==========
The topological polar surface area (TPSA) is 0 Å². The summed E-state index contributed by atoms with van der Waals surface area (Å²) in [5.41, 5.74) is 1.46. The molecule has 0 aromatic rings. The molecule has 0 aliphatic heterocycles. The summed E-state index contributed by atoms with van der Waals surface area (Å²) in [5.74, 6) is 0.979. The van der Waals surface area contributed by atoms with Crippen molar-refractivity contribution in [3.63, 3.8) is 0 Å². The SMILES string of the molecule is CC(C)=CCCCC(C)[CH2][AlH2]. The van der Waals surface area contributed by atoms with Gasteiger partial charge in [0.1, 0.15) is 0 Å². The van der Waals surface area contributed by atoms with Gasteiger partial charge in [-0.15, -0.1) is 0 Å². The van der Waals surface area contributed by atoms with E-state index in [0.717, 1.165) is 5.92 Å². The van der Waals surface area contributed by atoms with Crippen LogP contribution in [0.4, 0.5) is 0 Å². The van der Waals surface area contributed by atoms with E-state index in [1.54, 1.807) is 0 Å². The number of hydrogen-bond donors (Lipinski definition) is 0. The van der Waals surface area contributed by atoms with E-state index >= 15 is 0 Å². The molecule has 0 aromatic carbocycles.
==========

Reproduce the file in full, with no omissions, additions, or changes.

The topological polar surface area (TPSA) is 0 Å². The summed E-state index contributed by atoms with van der Waals surface area (Å²) in [5.41, 5.74) is 1.46. The molecule has 0 aromatic rings. The molecule has 0 aliphatic heterocycles. The summed E-state index contributed by atoms with van der Waals surface area (Å²) in [5.74, 6) is 0.979. The van der Waals surface area contributed by atoms with Crippen molar-refractivity contribution in [3.63, 3.8) is 0 Å². The SMILES string of the molecule is CC(C)=CCCCC(C)[CH2][AlH2]. The van der Waals surface area contributed by atoms with Gasteiger partial charge in [0.1, 0.15) is 0 Å². The van der Waals surface area contributed by atoms with Gasteiger partial charge in [-0.15, -0.1) is 0 Å². The van der Waals surface area contributed by atoms with E-state index in [0.717, 1.165) is 5.92 Å². The van der Waals surface area contributed by atoms with Crippen LogP contribution in [0.4, 0.5) is 0 Å². The van der Waals surface area contributed by atoms with E-state index in [1.54, 1.807) is 0 Å². The number of hydrogen-bond donors (Lipinski definition) is 0. The van der Waals surface area contributed by atoms with E-state index >= 15 is 0 Å². The molecule has 0 aromatic carbocycles.